Knowledge Must be Free

diderot encyclopedie #readwithme

Amy Willis for AdamSmithWorks

Part 2 of 4 of Amy Willis' #ReadWithMe on Andrew Curran's Diderot and the Art of Thinking Freely.  Chapters 4 and 5- the Encyclopedie
[This post is part 2 of 4 of Amy Willis' #ReadWithMe on Andrew Curran's Diderot and the Art of Thinking Freely. You may also enjoy Part 1, Part 3, and Part 4.]

Dear friends,

As we continue to find our way through these challenging times, I hope you have found something to embrace in your experience. Maybe reading, cooking, or simply the gift of quiet time for reflection. Most importantly, I hope you are staying well.

I'm still reading... And I hope you've chosen to read along with me.

In last week's post, I noted the Encyclopedia as perhaps Diderot's most significant achievement, as well as a big chunk of inspiration for this very site. Indeed, one cannot talk of Diderot without talking about the Encyclopedie, so that shall be my focus today. It is also the next part of this lovely book.

Given Curran's direction, I continue to read with the sense of a bigger picture. Last week, I focused on the fundamentally social element of Diderot's project. This week, I am struck by the role of knowledge and information, particularly with respect to the Encyclopedie project. More specifically even, the great lesson  of this part of the story is Diderot's conviction that knowledge must be freed, and by consequence, democratized. Curran writes,
... the Encyclopedie was expressly designed to pass on the temptation and method of intellectual freedom to a huge audience in Europe and, to a lesser extent, in faraway lands like Saint Petersburg and Philadelphia. page 102

I love the language of temptation here. My tagline when I was in the classroom was always, "trick them into learning." That seems very much the point of the Encyclopedie project. This was also as Curran artfully describes, a very new intellectual form. He describes the process of creating it in wonderful detail. I was particularly intrigued with his discussion of the system of cross-referencing employed in the project. (Jimmy Wales had nothing on Diderot!)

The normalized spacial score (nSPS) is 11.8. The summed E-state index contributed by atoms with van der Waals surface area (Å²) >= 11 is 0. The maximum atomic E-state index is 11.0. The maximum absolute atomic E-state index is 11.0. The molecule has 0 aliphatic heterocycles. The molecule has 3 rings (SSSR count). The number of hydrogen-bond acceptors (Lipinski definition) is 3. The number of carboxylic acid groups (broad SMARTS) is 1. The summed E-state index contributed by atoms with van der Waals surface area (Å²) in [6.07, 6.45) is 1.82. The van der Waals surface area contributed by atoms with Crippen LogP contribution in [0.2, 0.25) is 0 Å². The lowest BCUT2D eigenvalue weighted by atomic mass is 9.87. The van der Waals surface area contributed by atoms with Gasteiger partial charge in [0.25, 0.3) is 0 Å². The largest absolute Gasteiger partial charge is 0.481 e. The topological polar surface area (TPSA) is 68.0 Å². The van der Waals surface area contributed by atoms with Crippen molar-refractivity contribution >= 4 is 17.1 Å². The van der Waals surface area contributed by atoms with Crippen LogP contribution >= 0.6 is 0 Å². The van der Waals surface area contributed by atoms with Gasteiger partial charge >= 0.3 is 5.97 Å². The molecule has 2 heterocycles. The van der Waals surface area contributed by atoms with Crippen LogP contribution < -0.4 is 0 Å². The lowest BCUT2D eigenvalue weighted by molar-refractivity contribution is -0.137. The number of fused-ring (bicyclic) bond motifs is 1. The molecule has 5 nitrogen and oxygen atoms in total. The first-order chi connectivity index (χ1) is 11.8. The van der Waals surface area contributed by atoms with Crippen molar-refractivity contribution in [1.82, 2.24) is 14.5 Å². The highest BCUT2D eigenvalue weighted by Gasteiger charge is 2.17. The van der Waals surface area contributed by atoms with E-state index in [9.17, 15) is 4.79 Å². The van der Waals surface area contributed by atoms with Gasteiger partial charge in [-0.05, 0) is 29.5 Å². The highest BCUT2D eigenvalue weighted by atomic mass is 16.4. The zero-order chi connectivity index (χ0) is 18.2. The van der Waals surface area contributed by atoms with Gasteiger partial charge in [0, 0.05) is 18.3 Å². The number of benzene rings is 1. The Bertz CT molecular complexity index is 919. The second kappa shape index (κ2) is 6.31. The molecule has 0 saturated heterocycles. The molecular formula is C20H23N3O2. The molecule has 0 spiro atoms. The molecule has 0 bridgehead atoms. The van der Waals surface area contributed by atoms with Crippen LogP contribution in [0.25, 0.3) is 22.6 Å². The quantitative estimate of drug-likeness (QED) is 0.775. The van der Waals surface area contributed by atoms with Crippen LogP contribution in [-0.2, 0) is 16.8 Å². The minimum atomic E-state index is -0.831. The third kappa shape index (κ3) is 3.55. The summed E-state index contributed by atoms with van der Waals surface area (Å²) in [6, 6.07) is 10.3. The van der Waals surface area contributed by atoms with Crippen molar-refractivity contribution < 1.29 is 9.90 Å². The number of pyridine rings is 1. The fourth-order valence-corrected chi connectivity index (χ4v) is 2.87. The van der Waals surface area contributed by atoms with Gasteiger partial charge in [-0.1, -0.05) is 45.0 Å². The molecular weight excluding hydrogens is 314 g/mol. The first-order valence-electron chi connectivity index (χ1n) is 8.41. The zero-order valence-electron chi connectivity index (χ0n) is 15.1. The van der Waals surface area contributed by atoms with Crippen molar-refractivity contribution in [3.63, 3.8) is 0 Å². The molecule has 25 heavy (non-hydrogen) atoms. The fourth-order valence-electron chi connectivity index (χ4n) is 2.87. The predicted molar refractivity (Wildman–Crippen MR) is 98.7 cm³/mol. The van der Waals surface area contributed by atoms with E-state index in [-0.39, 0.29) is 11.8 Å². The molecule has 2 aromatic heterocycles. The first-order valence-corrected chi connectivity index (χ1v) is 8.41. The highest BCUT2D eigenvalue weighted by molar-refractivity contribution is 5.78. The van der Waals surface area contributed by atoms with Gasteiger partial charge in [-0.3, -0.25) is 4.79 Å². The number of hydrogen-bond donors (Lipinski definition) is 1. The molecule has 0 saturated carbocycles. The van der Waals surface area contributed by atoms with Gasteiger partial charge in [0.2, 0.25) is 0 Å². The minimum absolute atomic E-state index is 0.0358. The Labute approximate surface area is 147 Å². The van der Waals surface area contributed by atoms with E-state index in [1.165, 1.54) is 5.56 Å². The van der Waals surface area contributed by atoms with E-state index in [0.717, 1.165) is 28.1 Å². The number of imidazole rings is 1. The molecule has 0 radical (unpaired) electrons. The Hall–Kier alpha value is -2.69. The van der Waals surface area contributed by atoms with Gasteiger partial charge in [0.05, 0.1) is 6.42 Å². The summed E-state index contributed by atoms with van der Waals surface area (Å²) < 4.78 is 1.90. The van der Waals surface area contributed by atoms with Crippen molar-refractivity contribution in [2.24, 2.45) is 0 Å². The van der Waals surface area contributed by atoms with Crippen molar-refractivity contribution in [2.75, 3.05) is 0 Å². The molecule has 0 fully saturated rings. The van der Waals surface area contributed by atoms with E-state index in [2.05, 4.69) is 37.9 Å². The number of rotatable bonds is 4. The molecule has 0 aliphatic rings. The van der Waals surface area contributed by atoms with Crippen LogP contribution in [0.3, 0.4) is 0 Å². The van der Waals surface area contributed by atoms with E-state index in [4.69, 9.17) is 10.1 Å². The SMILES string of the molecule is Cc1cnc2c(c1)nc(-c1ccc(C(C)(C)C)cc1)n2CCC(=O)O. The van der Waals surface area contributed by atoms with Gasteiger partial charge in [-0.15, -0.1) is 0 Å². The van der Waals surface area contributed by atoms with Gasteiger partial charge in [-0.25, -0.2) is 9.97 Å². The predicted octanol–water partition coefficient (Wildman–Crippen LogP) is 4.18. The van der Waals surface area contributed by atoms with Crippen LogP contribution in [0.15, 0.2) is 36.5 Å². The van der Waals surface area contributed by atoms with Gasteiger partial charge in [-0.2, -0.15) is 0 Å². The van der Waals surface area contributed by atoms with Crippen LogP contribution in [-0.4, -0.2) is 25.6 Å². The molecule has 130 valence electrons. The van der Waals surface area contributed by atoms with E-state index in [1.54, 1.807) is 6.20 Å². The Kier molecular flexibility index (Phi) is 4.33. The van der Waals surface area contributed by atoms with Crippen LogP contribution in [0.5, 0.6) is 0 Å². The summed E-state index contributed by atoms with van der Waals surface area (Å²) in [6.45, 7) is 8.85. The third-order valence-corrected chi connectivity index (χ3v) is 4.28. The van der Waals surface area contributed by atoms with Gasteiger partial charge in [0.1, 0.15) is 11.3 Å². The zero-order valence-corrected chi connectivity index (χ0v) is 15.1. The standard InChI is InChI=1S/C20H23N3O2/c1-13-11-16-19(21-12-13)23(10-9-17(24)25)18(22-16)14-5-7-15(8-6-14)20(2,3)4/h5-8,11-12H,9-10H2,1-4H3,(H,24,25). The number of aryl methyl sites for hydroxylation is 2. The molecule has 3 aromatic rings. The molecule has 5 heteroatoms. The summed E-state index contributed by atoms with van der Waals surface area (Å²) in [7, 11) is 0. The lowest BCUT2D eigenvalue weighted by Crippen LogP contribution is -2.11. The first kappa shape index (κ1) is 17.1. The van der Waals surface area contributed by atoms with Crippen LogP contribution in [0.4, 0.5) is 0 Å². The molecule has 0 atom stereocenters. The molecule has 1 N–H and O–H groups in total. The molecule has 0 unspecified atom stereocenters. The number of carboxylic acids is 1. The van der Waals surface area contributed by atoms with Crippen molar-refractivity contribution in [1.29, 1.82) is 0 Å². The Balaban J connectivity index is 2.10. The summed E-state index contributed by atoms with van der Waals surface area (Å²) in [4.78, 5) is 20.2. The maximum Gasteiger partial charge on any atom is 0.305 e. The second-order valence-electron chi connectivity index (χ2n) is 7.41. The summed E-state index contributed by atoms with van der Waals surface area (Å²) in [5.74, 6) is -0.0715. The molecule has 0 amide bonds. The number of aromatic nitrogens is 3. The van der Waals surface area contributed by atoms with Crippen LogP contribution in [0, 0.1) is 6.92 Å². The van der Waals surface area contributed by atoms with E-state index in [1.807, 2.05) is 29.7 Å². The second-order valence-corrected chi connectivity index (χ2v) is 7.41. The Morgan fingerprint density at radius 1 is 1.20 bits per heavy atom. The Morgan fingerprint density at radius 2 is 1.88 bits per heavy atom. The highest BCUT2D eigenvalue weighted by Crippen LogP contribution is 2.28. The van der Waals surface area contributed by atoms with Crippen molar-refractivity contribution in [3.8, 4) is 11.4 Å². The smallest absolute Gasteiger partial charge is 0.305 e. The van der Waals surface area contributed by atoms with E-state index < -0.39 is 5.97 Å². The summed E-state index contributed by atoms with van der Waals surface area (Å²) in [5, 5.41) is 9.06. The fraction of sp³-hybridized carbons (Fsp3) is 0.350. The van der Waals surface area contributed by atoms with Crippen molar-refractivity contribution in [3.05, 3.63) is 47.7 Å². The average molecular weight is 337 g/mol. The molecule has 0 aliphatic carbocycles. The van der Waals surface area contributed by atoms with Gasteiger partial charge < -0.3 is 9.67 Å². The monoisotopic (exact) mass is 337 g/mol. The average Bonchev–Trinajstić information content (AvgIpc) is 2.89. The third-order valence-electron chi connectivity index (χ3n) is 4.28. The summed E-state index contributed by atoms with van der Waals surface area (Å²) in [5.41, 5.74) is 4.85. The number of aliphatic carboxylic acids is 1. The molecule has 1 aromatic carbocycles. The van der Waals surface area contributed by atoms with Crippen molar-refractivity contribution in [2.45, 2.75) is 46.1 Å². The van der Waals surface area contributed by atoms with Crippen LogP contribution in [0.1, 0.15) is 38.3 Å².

I was also struck by the characterization- again a radical intellectual endeavor at the time- of knowledge as a sort of living creature. Knowledge, for Diderot an his compatriots, is best when subjected to constant and careful reason. (We'll see much more of this in the next section of the book.) This may indeed cause changes in shifts in our knowledge. And it makes hierarchy ever more difficult to maintain, whether in terms of a hierarchy of knowledge or discipline, or in social class.

Enough of this for now... I believe you'll really enjoy reading the rest of Part 1. I'll start on Part 2 next week. In the meantime, I leave these questions for your consideration:

1- Why was the distinction between the two types of references, or renvois, so significant? How does this system affect the structure of knowledge in the Encyclopedie? How does they serve the function of destroying the notion of hierarchy, or "overturning the established orders of knowledge"? (page 125)

2- Why does Curran put so much emphasis on the democratization of knowledge? Do you believe knowledge to be more or less democratic today? Why? 

3- What do the various legal and political challenges faced by the encyclopedists suggest about the nature of the project? Are there analogies in our own day? What is the true effect of the censorship of intellectual production?

4- How can knowledge serve as "political warfare"? (page 175) Again, can you point to any illustrative analogies in today's world?